Draft National Planning Standards have been formally notified by the Ministry for the Environment.
They will have a huge impact on how plans are prepared and used by our communities. Any efforts to improve and rationalise the plan-making process are likely to be welcomed by planning practitioners, developers, NGOs and community groups. But are there potential downsides?
What's the big deal about planning standards, and what have our planning experts uncovered so far?
The Resource Legislation Amendment Act 2017 (RLAA) was adopted by the New Zealand government in April 2017. It contains changes to 5 different Acts, one of which is the Resource Management Act 1991 (RMA). Some of the changes to the RMA happened immediately, and others will go live in October 2017.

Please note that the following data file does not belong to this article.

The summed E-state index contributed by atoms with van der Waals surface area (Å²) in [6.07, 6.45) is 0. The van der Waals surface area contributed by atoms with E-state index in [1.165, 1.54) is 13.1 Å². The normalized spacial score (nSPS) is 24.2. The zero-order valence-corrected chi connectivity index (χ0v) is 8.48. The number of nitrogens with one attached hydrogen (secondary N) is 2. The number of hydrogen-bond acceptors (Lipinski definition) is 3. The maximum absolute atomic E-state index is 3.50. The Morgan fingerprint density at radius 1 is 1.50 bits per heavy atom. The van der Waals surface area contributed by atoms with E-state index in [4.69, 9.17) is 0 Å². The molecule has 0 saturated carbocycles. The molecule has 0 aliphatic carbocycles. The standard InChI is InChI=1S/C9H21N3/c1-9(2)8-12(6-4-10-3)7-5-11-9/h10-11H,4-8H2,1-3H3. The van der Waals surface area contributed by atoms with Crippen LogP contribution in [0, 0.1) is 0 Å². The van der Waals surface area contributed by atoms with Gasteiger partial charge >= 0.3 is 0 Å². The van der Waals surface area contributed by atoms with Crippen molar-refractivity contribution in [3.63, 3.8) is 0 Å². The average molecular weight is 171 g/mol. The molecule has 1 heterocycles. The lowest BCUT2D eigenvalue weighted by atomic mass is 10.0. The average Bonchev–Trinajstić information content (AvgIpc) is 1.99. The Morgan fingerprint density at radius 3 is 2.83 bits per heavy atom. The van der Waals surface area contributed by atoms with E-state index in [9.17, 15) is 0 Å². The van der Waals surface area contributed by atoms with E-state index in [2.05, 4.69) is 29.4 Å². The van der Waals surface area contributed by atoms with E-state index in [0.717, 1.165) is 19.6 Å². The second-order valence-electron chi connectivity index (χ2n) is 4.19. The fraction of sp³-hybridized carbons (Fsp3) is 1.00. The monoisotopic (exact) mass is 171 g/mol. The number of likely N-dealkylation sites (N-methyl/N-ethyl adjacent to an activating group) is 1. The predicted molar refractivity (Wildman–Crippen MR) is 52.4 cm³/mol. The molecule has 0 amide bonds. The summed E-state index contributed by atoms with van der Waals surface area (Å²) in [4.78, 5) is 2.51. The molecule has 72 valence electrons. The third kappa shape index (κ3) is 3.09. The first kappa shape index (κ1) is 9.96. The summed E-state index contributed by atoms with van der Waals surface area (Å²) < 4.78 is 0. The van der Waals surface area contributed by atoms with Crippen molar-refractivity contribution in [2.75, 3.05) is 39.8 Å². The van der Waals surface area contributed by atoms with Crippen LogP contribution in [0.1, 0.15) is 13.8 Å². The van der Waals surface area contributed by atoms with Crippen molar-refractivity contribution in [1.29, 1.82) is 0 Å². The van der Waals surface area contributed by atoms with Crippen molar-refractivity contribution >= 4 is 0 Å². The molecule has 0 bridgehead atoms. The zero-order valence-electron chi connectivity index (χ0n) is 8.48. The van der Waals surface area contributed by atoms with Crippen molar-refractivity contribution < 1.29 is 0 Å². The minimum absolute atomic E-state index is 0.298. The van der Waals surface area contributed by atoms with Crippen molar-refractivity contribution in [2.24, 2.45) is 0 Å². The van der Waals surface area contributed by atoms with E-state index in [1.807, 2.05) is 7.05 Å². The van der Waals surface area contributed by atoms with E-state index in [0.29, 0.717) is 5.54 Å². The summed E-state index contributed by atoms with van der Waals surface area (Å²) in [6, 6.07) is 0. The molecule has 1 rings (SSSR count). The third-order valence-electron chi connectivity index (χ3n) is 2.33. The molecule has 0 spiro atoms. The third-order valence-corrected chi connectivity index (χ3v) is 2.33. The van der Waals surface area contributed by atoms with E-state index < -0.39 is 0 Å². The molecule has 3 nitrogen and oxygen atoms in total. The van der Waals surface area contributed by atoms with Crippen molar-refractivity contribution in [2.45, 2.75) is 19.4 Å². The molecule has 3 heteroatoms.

Next week's bite sized RMA blog post is about resource consent applications and how councils decide to notify them. So today we'll chat about what an activity status is, and how public notification of resource consents is changing.
15 March 2016
The Government is proposing some pretty fundamental changes to the Resource Management Act with its Resource Legislation Bill. Submissions just closed on this Bill and since then there has been a bit of media, much of it pointing out how the Bill proposes to limit public participation in resource management processes and decision making.
There are concerns the Department of Conservation won’t be able to do their job of advocating for conservation - and we think this proposed amendment will limit the ability of other public good organisations, including community groups to make submissions and be involved in environmental decision making processes.
10 July 2013
With the announcement of the formation of Crown Irrigation Investments Limited by Minister of Primary Industries Nathan Guy (‘IRRIGATION INVESTMENT COMPANY ESTABLISHED’ Beehive press release, 1 July 2013), the government has unashamedly put in place the machinery to tilt the regional planning playing field firmly in favour of economic development.